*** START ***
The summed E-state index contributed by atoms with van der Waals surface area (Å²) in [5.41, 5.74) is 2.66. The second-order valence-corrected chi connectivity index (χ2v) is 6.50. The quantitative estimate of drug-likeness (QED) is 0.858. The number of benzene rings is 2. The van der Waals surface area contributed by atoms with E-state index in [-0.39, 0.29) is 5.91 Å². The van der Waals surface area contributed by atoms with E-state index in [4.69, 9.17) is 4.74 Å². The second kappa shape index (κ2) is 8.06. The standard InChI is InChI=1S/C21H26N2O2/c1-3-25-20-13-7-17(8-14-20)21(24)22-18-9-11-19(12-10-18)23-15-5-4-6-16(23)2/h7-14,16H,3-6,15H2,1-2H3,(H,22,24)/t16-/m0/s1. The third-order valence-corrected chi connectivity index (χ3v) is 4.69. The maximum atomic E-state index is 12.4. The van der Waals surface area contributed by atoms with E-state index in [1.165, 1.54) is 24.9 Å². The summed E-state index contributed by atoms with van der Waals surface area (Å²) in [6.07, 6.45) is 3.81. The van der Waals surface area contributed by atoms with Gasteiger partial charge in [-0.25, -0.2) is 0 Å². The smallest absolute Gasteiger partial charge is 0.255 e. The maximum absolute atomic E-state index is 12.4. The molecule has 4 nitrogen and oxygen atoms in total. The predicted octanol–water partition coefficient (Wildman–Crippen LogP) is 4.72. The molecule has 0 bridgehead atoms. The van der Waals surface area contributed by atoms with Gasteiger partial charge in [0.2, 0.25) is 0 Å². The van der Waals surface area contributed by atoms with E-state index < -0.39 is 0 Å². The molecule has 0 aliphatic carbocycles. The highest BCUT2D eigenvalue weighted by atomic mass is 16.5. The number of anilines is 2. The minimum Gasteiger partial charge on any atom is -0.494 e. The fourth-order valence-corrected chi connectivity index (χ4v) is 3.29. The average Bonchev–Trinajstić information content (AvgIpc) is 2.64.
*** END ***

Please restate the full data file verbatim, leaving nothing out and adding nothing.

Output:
The summed E-state index contributed by atoms with van der Waals surface area (Å²) in [5.41, 5.74) is 2.66. The second-order valence-corrected chi connectivity index (χ2v) is 6.50. The quantitative estimate of drug-likeness (QED) is 0.858. The number of benzene rings is 2. The van der Waals surface area contributed by atoms with E-state index in [-0.39, 0.29) is 5.91 Å². The van der Waals surface area contributed by atoms with E-state index in [4.69, 9.17) is 4.74 Å². The second kappa shape index (κ2) is 8.06. The standard InChI is InChI=1S/C21H26N2O2/c1-3-25-20-13-7-17(8-14-20)21(24)22-18-9-11-19(12-10-18)23-15-5-4-6-16(23)2/h7-14,16H,3-6,15H2,1-2H3,(H,22,24)/t16-/m0/s1. The third-order valence-corrected chi connectivity index (χ3v) is 4.69. The maximum atomic E-state index is 12.4. The van der Waals surface area contributed by atoms with E-state index in [1.165, 1.54) is 24.9 Å². The summed E-state index contributed by atoms with van der Waals surface area (Å²) in [6.07, 6.45) is 3.81. The van der Waals surface area contributed by atoms with Gasteiger partial charge in [-0.25, -0.2) is 0 Å². The smallest absolute Gasteiger partial charge is 0.255 e. The maximum absolute atomic E-state index is 12.4. The molecule has 4 nitrogen and oxygen atoms in total. The predicted octanol–water partition coefficient (Wildman–Crippen LogP) is 4.72. The molecule has 0 bridgehead atoms. The van der Waals surface area contributed by atoms with Gasteiger partial charge in [0.2, 0.25) is 0 Å². The van der Waals surface area contributed by atoms with E-state index < -0.39 is 0 Å². The molecule has 0 aliphatic carbocycles. The highest BCUT2D eigenvalue weighted by atomic mass is 16.5. The number of anilines is 2. The minimum Gasteiger partial charge on any atom is -0.494 e. The fourth-order valence-corrected chi connectivity index (χ4v) is 3.29. The average Bonchev–Trinajstić information content (AvgIpc) is 2.64.